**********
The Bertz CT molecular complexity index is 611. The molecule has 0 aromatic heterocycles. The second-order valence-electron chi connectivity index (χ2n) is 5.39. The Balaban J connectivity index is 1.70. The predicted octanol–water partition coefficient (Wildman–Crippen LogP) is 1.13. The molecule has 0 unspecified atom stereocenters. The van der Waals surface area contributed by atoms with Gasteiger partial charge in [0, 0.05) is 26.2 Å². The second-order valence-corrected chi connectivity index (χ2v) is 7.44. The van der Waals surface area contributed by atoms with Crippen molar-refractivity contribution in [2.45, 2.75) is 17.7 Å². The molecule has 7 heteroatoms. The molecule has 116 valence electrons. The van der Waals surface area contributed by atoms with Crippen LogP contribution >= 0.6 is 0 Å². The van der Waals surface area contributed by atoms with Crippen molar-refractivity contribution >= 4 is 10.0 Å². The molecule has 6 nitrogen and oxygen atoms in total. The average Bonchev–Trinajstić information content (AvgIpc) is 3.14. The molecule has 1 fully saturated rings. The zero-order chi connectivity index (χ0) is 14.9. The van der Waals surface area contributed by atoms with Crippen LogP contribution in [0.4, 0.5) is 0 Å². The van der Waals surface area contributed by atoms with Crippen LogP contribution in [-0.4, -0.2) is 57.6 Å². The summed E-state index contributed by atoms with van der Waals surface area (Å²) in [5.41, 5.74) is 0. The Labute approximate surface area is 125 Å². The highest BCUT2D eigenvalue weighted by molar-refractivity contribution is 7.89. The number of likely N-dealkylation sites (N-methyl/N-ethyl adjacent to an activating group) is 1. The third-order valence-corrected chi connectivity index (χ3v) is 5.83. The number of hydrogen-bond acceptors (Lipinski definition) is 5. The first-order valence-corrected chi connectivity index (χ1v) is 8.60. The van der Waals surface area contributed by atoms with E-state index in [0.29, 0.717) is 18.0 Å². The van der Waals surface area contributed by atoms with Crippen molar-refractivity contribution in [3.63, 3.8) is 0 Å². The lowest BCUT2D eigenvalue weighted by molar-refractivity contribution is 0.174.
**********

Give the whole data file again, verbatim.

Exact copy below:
The Bertz CT molecular complexity index is 611. The molecule has 0 aromatic heterocycles. The second-order valence-electron chi connectivity index (χ2n) is 5.39. The Balaban J connectivity index is 1.70. The predicted octanol–water partition coefficient (Wildman–Crippen LogP) is 1.13. The molecule has 0 unspecified atom stereocenters. The van der Waals surface area contributed by atoms with Gasteiger partial charge in [0, 0.05) is 26.2 Å². The second-order valence-corrected chi connectivity index (χ2v) is 7.44. The van der Waals surface area contributed by atoms with Crippen molar-refractivity contribution in [2.45, 2.75) is 17.7 Å². The molecule has 7 heteroatoms. The molecule has 116 valence electrons. The van der Waals surface area contributed by atoms with Crippen LogP contribution >= 0.6 is 0 Å². The van der Waals surface area contributed by atoms with Crippen molar-refractivity contribution >= 4 is 10.0 Å². The molecule has 6 nitrogen and oxygen atoms in total. The average Bonchev–Trinajstić information content (AvgIpc) is 3.14. The molecule has 1 fully saturated rings. The zero-order chi connectivity index (χ0) is 14.9. The van der Waals surface area contributed by atoms with Crippen LogP contribution in [0.4, 0.5) is 0 Å². The van der Waals surface area contributed by atoms with Crippen LogP contribution in [-0.4, -0.2) is 57.6 Å². The summed E-state index contributed by atoms with van der Waals surface area (Å²) in [5.41, 5.74) is 0. The Labute approximate surface area is 125 Å². The highest BCUT2D eigenvalue weighted by molar-refractivity contribution is 7.89. The number of likely N-dealkylation sites (N-methyl/N-ethyl adjacent to an activating group) is 1. The third-order valence-corrected chi connectivity index (χ3v) is 5.83. The number of hydrogen-bond acceptors (Lipinski definition) is 5. The first-order valence-corrected chi connectivity index (χ1v) is 8.60. The van der Waals surface area contributed by atoms with E-state index in [0.29, 0.717) is 18.0 Å². The van der Waals surface area contributed by atoms with Crippen molar-refractivity contribution in [3.63, 3.8) is 0 Å². The lowest BCUT2D eigenvalue weighted by molar-refractivity contribution is 0.174.